When I was growing up in my late teens, occasionally, somebody would suggest that it would be good to do something other than going to the pub. We could all see the sense in this but couldn’t imagine what else to do. We could go bowling and all we needed was a volunteer to drive so the rest of us could have a beer whilst there. Or we could go to the cinema, which would end up being sandwiched between trips to the pub sits next door to it. We could drive through to St. Andrews and go to the beach, and sitting watching the sunset with a few beers is a pretty pleasant thing to do. More often than not, we would end up going to the pub.
When I lived in Cambodia, the youth culture was very different to Scotland, as was the whole country of course. Shopping centres, late night eating and snacking, coffee shops, and computer games were popular among young people. However, it was karaoke that was king.
Whilst karaoke is growing in popularity in Melbourne, and not just amongst the Asian population, it is another Asian invention that is taking Melbourne by storm – escape rooms. Groups of friends enter a locked room and have to solve a series of puzzles to escape from that room before the times runs out. The games are themed with a narrative explaining the situation that you and your friends find yourself in, which add to the atmosphere and sense of occasion. For instance, you could be trapped in a mine and have to solve puzzles to get your way out.
I first heard about this shortly after moving to Melbourne. The creators of the first game in Melbourne are a couple of psychologists who set a game up in the shed of one of their Mum’s garden. Since that first one, increasing popularity has been matched with increasing professionalism and design.
The first one we did was in an Alice in Wonderland themed room and after the blindfolds came off, we looked around and wondered what it was that we had to do to escape. The quest is not just to solve a puzzle given to you, but to work out what the puzzle is in the first place. Bit by bit, through reading bits of paper, books, messages and things in the room, you gradually work out what you have to do.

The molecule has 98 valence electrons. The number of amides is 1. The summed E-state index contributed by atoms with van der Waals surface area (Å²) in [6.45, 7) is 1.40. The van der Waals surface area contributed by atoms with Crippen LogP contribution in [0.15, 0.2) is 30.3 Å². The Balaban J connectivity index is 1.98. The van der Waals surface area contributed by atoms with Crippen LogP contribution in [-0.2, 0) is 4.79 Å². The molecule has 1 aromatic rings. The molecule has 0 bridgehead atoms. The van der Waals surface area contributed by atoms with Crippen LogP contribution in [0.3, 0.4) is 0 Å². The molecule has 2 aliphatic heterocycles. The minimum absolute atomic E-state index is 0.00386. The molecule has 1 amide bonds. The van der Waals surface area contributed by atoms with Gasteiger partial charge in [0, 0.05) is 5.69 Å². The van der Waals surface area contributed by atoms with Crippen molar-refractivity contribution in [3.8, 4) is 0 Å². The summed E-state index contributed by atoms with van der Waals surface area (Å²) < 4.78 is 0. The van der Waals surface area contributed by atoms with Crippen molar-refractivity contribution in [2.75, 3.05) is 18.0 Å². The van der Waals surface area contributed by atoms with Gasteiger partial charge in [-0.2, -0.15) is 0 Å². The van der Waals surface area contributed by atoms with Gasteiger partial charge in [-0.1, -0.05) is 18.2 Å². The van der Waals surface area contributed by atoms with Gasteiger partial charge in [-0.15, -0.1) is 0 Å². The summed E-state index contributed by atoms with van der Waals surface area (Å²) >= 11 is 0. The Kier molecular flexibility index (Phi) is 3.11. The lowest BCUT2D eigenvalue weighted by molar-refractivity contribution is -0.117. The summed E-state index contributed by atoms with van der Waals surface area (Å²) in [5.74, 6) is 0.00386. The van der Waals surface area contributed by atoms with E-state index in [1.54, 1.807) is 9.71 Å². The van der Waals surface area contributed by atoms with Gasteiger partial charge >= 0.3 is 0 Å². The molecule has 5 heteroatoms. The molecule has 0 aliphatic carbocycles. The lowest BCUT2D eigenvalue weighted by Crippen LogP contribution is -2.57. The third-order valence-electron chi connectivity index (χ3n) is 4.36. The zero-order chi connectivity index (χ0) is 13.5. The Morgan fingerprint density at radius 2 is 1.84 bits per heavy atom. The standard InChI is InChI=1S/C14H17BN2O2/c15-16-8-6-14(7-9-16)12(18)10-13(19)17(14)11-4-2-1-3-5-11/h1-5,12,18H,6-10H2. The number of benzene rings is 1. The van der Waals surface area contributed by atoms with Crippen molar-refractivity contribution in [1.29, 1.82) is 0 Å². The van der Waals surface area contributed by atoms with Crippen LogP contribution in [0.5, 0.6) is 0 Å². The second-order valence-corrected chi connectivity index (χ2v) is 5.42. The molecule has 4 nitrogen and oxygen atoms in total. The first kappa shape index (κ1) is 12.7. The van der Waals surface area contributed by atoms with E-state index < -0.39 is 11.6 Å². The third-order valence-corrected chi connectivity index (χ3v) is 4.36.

We failed the first one despite finding the right book and accompanying code required to interpret the book so that we could find the 4 digit number to unlock the door. Unfortunately, we didn’t work out in time that the series of numbers 148/65/32/79 meant that we were to take the first letter from each of those page numbers that would spell a word such as “nine”. Doing this four times would have given us the final 4 digit code.
Escape rooms began in Japan and quickly spread to Singapore., and now across the world. There are a couple of escape rooms in the Central Business District (city centre) of Melbourne and when I’ve been there, it’s been interesting that the majority of guests are Asian or of Asian descent. Melbourne’s city centre is home to a vibrant Chinatown which brings colour and bustle to what can be a quiet place at night and it’s interesting to see how different parts of Melbourne attract different groups of people.
At the St. Kilda festival recently, a friend noticed the complete lack of Asian faces amongst the tens of thousands of revellers. If I was out in Prahan or Fitzroy, which is close to the city centre, I would struggle to see many Asian looking people. If I go to an Australian Football League game, or a soccer game or the tennis, it’s mainly white Australians in attendance. But if I was out in the shopping malls of the city centre or Chinatown late at night, I would be joined by many groups Asian people.
A while ago, a friend told me about a huge increase in sales at a shop during a late night special sale. The shop is popular amongst Asians and Australians of Asian descent and we talked about how popular late night shopping was amongst Asians, who may prefer to shop and go for dinner or snacks rather than going to the pub. And it seems that young Australians as a whole are drinking less than they used to.
The Australian Bureau of Statistics found through surveys (always a little bit unreliable) that drinking in Australia has been declining, including amongs amongst young people. A survey of secondary school students aged 16-17 found that only one-third had drank in the last week, down from nearly half in 2002. This trend was backed up by another survey looking at 18-24 year olds that also found a drop in risky drinking amongst in recent years.
Having only been here for just over 2 years, I don’t really know what the city centre was like 10 years ago although Melburnians have told me that it’s changed quite a lot. It will be interesting to see how the city centre responds to an increasing population of Asian-Australians, and Asian students in particular, and changing habits of young people. Providing entertainment and leisure opportunities for people who may want to do something other than go to the pub could be a puzzle worth solving for us all.